During the hearing, Mr. Himanshu Sharma, Advocate and authorized representative of the respondents, presented submissions stating that the company had filed e-Form BEN-2 with the Registrar on 31.01.2024.

 

Penalty Imposition:

Despite the submission of e-Form BEN-2 post the stipulated deadline, penalties were imposed on Gandhar Marketing Private Limited and its directors based on the duration of default.


The penalty amounts were calculated from 01.04.2020 to 29.01.2024, with the company facing a total penalty of Rs. 7,99,000 and each director being penalized Rs. 3,04,800.


Nature of Default

Relevant Section and Rules

Name of Persons

Defaulting Days

Penalty Per Day (INR)

Total Default Amount (INR)

Maximum Limit for Penalty (INR)

Final Penalty Imposed (INR)

Non-filing of e-Form BEN-2 within prescribed time limit

Section 90(4) of the Companies Act, 2013 read with Rule 4 of the Companies (Significant Beneficial Owners) Rules, 2018

Blueton Paper Products Private Limited

1399

1,00,000 + (1399 * 500)

7,99,000

5,00,000

5,00,000



Yashwant Khurdia

1399

25,000 + (1399 * 200)

3,04,800

1,00,000

1,00,000



Pritesh Khurdia

1399

25,000 + (1399 * 200)

3,04,800

1,00,000

1,00,000

Grand Total





7,99,600

7,00,000

7,00,000


Payment and Appeal:

The penalties were directed to be paid through the Ministry of Corporate Affairs portal as per Rule 3(14) of Company (Adjudication of Penalties) (Amendment) Rules, 2019.


Respondents have the option to appeal the adjudication order within sixty days from receipt, as per the provisions of Section 454(5) and 454(6) of the Companies Act, 2013.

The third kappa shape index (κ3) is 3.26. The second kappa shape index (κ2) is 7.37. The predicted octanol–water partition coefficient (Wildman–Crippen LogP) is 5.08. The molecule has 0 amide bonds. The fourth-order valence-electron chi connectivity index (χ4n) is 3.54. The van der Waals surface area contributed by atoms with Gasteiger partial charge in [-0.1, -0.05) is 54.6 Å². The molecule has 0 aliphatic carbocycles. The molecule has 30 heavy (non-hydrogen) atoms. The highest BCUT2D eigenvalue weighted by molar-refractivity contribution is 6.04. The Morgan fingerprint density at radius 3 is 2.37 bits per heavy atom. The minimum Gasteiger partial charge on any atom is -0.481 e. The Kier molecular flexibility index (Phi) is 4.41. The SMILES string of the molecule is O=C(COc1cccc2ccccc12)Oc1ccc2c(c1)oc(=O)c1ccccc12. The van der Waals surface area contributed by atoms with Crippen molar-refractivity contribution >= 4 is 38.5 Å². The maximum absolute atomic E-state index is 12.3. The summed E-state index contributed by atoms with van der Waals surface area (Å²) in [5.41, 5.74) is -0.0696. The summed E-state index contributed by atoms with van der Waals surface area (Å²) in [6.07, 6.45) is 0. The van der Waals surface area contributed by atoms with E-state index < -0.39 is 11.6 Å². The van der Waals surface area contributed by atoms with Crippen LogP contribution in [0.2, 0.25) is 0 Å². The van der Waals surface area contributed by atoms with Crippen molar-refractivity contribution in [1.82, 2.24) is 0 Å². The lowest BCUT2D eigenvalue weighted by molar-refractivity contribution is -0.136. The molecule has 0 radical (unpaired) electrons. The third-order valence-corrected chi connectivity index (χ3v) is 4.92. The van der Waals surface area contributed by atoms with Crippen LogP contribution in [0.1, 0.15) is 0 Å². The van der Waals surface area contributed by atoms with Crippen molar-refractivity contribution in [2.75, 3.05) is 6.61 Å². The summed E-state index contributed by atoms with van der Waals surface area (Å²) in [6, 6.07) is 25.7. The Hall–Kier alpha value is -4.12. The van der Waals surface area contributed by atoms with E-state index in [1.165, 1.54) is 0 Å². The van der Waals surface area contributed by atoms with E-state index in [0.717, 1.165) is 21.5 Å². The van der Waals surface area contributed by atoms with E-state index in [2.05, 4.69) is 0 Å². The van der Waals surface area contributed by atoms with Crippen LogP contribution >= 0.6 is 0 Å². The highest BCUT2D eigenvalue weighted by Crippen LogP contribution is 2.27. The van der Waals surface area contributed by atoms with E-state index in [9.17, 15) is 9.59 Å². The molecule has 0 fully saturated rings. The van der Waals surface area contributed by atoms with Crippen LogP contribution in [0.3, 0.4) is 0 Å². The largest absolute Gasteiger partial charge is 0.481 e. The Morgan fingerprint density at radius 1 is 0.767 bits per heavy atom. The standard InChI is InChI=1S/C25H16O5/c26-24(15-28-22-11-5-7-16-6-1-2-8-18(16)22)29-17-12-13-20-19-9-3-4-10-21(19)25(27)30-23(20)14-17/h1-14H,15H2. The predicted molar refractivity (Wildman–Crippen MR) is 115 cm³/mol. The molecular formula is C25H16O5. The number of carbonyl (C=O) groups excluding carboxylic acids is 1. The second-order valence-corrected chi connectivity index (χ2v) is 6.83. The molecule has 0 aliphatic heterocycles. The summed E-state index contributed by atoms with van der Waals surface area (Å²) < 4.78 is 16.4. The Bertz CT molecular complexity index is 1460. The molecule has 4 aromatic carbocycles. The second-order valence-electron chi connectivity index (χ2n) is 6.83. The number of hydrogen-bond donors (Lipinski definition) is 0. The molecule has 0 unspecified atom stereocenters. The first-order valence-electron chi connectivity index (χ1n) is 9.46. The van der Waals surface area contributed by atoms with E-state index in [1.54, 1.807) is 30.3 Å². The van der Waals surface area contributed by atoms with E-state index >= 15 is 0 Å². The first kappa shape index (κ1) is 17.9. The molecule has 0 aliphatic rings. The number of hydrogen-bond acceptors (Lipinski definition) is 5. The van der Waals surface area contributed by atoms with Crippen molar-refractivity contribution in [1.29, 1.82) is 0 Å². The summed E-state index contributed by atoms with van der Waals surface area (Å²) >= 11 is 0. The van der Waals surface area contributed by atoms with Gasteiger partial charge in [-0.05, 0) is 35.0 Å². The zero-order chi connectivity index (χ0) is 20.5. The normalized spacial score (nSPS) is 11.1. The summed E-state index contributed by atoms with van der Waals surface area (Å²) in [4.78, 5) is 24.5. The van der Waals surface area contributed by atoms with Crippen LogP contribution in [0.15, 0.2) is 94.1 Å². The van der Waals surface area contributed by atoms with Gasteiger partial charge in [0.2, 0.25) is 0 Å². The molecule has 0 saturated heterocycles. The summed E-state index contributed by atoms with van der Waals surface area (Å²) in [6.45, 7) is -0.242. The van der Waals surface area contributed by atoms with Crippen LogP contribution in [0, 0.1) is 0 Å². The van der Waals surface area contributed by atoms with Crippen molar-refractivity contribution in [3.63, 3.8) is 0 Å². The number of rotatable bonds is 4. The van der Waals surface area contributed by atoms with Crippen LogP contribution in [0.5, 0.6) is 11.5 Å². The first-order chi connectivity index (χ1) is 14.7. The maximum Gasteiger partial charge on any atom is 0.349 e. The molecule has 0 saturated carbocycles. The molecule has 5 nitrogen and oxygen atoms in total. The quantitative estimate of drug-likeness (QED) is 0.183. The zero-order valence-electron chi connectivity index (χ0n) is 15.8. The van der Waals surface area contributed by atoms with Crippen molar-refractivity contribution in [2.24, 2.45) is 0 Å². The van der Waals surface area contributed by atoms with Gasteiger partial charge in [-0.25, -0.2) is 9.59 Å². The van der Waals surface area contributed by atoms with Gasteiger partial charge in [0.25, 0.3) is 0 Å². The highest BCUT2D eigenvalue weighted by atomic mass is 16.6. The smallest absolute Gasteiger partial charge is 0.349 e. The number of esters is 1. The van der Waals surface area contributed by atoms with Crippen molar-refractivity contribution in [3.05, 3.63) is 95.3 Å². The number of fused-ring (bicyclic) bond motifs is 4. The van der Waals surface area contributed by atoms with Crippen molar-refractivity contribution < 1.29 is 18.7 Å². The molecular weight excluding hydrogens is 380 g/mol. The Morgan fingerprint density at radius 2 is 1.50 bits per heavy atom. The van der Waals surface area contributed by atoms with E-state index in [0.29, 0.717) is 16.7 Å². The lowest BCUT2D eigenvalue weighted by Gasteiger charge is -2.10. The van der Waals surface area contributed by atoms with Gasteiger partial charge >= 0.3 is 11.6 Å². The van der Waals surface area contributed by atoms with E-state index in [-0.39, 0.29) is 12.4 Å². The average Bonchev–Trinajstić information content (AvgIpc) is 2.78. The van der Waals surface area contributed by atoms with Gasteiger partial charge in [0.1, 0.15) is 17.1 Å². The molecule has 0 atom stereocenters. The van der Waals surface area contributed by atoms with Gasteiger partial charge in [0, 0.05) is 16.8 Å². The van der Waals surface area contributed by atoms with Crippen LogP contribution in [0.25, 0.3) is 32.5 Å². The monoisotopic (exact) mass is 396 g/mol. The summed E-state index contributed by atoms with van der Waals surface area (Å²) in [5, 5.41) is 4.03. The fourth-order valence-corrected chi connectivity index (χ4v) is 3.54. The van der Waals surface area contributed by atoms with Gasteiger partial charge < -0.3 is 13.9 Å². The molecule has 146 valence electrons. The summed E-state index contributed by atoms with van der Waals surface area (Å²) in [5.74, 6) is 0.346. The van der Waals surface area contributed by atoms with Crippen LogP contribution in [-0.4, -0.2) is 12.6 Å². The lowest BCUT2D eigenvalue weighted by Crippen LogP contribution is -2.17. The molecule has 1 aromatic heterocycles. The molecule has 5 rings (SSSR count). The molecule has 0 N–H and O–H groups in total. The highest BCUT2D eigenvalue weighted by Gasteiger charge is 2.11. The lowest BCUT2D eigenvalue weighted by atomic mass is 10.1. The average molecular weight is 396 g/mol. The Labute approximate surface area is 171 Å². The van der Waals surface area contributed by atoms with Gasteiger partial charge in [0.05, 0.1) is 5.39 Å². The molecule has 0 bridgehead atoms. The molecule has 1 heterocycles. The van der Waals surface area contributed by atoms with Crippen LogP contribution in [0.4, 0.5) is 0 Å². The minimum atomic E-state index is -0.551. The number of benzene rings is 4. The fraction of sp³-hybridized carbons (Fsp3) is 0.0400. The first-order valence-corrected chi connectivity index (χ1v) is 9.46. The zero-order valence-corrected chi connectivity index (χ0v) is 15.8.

Consequences of Non-Compliance:

Non-payment of penalties within the stipulated timeframe may lead to further fines or even imprisonment for the company and its officers, as per Section 454(8)(i) and 454(8)(ii) of the Companies Act, 2013.

 

4. Key Highlight

*Regulatory compliance underscores transparency and accountability.

*Companies must disclose significant beneficial owners as per Section 90(4) of the

Companies Act, 2013.

*Authorities identified non-compliance through procedural scrutiny.

*The company was given opportunities to rectify non-compliance following notice

issuance.

*Penalties were imposed following adjudication proceedings against the company and

its directors.

*Penalties were calculated based on the duration of default and statutory provisions.

*Penalties must be paid through the Ministry of Corporate Affairs portal, with a

provision for appeal.

*Non-compliance may result in financial penalties and legal sanctions, emphasizing regulatory adherence.

 

5. Conclusion:

The penalization of Gandhar Marketing Private Limited and its directors serves as a cautionary tale for companies regarding the consequences of regulatory non-compliance. It underscores the imperative of adhering to statutory obligations under the Companies Act, 2013, to uphold transparency and accountability in corporate governance. Going forward, stakeholders must prioritize compliance efforts to avoid similar repercussions and uphold the integrity of the corporate ecosystem.